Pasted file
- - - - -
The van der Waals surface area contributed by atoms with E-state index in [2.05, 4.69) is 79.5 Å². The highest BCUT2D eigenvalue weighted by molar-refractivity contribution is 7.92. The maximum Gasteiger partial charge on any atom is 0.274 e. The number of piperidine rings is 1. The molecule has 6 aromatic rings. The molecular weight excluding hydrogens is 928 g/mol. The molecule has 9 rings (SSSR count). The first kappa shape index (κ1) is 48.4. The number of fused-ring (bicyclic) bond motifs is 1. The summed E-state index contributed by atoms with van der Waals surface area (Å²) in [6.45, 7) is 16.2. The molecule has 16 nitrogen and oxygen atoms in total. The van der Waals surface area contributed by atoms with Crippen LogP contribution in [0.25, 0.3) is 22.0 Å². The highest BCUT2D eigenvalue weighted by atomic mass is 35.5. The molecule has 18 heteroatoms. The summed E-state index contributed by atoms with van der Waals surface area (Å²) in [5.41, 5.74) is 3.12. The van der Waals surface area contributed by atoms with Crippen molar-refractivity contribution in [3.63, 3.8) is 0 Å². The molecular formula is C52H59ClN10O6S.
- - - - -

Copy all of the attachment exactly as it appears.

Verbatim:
The van der Waals surface area contributed by atoms with E-state index in [2.05, 4.69) is 79.5 Å². The highest BCUT2D eigenvalue weighted by molar-refractivity contribution is 7.92. The maximum Gasteiger partial charge on any atom is 0.274 e. The number of piperidine rings is 1. The molecule has 6 aromatic rings. The molecular weight excluding hydrogens is 928 g/mol. The molecule has 9 rings (SSSR count). The first kappa shape index (κ1) is 48.4. The number of fused-ring (bicyclic) bond motifs is 1. The summed E-state index contributed by atoms with van der Waals surface area (Å²) in [6.45, 7) is 16.2. The molecule has 16 nitrogen and oxygen atoms in total. The van der Waals surface area contributed by atoms with Crippen LogP contribution in [0.25, 0.3) is 22.0 Å². The highest BCUT2D eigenvalue weighted by atomic mass is 35.5. The molecule has 18 heteroatoms. The summed E-state index contributed by atoms with van der Waals surface area (Å²) in [5.41, 5.74) is 3.12. The van der Waals surface area contributed by atoms with Crippen molar-refractivity contribution in [3.63, 3.8) is 0 Å². The molecular formula is C52H59ClN10O6S.